Partnership boosts public health career opportunities
Recent Saint Michael's graduates Maura Dodge, Emilee Cornelius entering Boston University School of Public Health as Select Scholars, feeling motivated and well-prepared
Silver linings are hard to find in a pandemic, but Saint Michael’s College students interested in public health careers are discovering heightened purpose and focus from the challenges that COVID 19 poses.
For example, two 2020 graduates, Maura Dodge and Emilee Cornelius, have been accepted to the prestigious Boston University School of Public Health this fall as “Select Scholars” just as Saint Michael’s is rolling out popular new majors in public health and health science alongside a Graduate Certificate in Health Equity sequence, according to Professor Patti Delaney, founding director of the Saint Michael’s Public Health Program.
“The field of public health is right in the ‘sweet spot’ of doing good and doing well,” Delaney said. “Impressive students like Maura and Emilee are well-positioned to build upon the mission-driven education of Saint Michael’s College and achieve great things in graduate school in public health. Even prior to COVID-19, the field of public health was slated to grow substantially in the coming years.”
As the Virtual Commencement Class Speaker for the Saint Michael’s College Class of 2020, biology major Dodge told her classmates that their unusual circumstances and the demands of the times have made them “a generation of doers and contributors.” To do their part, Dodge and Cornelius are the first Saint Michael’s College students to take advantage of this relatively new and expanding Select Scholars program at the BU School of Public Health (BUSPH).
Leaders at both institutions said the new Saint Michael’s offerings in this field should be a natural ongoing feeder into the program, which offers a guaranteed tuition discount and flexibility in applying as seniors. Dodge was an earlier-decision candidate who took advantage of a Select Scholars travel program that covers costs of a Boston campus visit, while Cornelius was able to apply late in senior year and still be accepted to start in fall.
Dodge said she took the St. Mike’s Introduction to Public Health course in the fall of her senior year and it stirred her interest in this new career direction. “I had never really thought public health for a career before,” she said, “though I knew I wanted to be somewhere in health care and policy and on the clinical side – so everything interested me when I heard about the course.”
The College’s Select Scholars partnership with BU came about when Professor Delaney worked closely last year with a Purple Knight alumna, Professor Carol Dolan ’79 of the BUSPH faculty, in establishing an arrangement that places Saint Michael’s among a sizeable and growing number of top and diverse institutions with similar partnerships. After Delaney came to the class that Dodge was taking to tell about the new opportunity, Dodge ended up applying.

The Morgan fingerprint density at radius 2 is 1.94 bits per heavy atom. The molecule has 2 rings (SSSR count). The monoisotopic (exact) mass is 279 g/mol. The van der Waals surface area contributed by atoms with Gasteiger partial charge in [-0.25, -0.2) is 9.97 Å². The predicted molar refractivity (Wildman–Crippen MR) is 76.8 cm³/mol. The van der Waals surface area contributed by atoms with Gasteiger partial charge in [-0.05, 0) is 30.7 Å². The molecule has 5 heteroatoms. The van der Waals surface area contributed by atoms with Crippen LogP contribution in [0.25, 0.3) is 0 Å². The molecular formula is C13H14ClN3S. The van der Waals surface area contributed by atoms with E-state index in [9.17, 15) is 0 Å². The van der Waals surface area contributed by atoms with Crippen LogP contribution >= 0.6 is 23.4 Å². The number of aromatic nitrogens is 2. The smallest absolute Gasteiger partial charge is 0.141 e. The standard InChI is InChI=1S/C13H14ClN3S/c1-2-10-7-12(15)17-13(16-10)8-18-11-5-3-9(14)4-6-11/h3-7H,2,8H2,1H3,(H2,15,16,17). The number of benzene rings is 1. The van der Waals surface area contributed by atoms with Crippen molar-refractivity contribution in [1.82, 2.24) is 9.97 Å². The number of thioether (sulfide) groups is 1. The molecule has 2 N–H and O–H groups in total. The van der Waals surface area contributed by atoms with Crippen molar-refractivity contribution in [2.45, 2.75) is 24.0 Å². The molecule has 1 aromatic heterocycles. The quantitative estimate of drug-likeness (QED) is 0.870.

Says Delaney, “The brand new Saint Michael’s graduate certificate in Health Equity has been designed with the BUSPH curriculum in mind. Students who successfully complete the graduate certificate at St. Mike’s will receive transfer credits towards the Master’s of Public Health (MPH) at Boston University School of Public Health, one of the top 10 programs in the country.” Similar possibilities exist in arrangements with the University of Vermont’s School of Public Health, said Saint Michael’s Vice President for Academic Affairs Jeffrey Trumbower.
Delaney said faculty in the Boston program have indicated to her that students like Dodge and Cornelius “are likely to be highly successful in the interdisciplinary field of public health. Thanks to their strong background in the liberal arts, our students come in to their program as well-rounded scholars with a strong multidisciplinary background in fields such as statistics, ethics, biology and sociology.”
Ann Marie Larese, senior director of admissions at BU’s School of Public Health, said 2021 will be BUSPH’s 45th anniversary as one of oldest and highest ranked programs in the U.S. She said currently 18 schools are part of the Select Scholars network—three of them international, including one in the United Arab Emirates and one in South Korea; the network also includes several Historically Black Colleges, as more colleges of all profiles have been expressing interest too in joining the network.
“These are usually schools where faculty have special connection, as in the case of Carol Dolan at Saint Michael’s, and they create a pipeline to our program,” Larese said. “That’s one of the ways we connect with schools.” Larese said she personally visited Saint Michael’s this past academic year before the pandemic took hold, speaking with classes and meeting personally with Professor Delaney, Dodge and other students.
Larese said the coming academic year will be the Select Scholars Program’s fourth cycle of recruiting and trying to retain students from this expanding network of Select Scholars Schools. “One factor that works for schools within the network is that many of them, as at Saint Michael’s, may not have a graduate school in public health, so with the rise of undergraduate public health majors and minors and departments, we are starting to see more schools beginning to put money in this area and making investments into undergraduate courses; so it is a great opportunity for both sides to connect and look for the best and brightest of students who want to make a difference in public health,” she said, adding that the pandemic appears to have widened student interest in public health careers.